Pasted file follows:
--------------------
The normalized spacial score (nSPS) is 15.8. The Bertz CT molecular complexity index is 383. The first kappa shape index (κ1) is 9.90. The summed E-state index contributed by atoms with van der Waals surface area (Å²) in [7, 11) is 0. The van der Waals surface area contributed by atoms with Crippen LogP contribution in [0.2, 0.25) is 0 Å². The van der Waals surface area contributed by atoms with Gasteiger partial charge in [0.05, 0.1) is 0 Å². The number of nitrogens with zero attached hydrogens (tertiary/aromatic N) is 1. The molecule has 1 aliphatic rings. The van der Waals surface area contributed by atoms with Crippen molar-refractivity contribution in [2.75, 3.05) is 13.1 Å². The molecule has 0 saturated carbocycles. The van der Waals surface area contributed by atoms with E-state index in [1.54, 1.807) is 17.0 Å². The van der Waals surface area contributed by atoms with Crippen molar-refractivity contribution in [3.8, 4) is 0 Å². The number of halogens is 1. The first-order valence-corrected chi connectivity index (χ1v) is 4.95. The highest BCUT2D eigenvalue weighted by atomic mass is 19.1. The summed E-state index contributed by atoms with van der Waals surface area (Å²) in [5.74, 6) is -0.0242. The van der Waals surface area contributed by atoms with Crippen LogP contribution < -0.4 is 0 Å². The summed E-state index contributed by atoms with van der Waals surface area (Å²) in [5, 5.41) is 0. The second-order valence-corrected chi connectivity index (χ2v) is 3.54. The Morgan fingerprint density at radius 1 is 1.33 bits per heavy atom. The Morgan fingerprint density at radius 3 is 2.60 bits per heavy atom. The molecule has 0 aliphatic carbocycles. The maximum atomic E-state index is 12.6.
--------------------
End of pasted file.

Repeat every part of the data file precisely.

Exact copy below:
The normalized spacial score (nSPS) is 15.8. The Bertz CT molecular complexity index is 383. The first kappa shape index (κ1) is 9.90. The summed E-state index contributed by atoms with van der Waals surface area (Å²) in [7, 11) is 0. The van der Waals surface area contributed by atoms with Crippen LogP contribution in [0.2, 0.25) is 0 Å². The van der Waals surface area contributed by atoms with Gasteiger partial charge in [0.05, 0.1) is 0 Å². The number of nitrogens with zero attached hydrogens (tertiary/aromatic N) is 1. The molecule has 1 aliphatic rings. The van der Waals surface area contributed by atoms with Crippen molar-refractivity contribution in [2.75, 3.05) is 13.1 Å². The molecule has 0 saturated carbocycles. The van der Waals surface area contributed by atoms with E-state index in [1.54, 1.807) is 17.0 Å². The van der Waals surface area contributed by atoms with Crippen molar-refractivity contribution in [3.8, 4) is 0 Å². The number of halogens is 1. The first-order valence-corrected chi connectivity index (χ1v) is 4.95. The highest BCUT2D eigenvalue weighted by atomic mass is 19.1. The summed E-state index contributed by atoms with van der Waals surface area (Å²) in [5.74, 6) is -0.0242. The van der Waals surface area contributed by atoms with Crippen LogP contribution < -0.4 is 0 Å². The summed E-state index contributed by atoms with van der Waals surface area (Å²) in [5, 5.41) is 0. The second-order valence-corrected chi connectivity index (χ2v) is 3.54. The Morgan fingerprint density at radius 1 is 1.33 bits per heavy atom. The Morgan fingerprint density at radius 3 is 2.60 bits per heavy atom. The molecule has 0 aliphatic carbocycles. The maximum atomic E-state index is 12.6.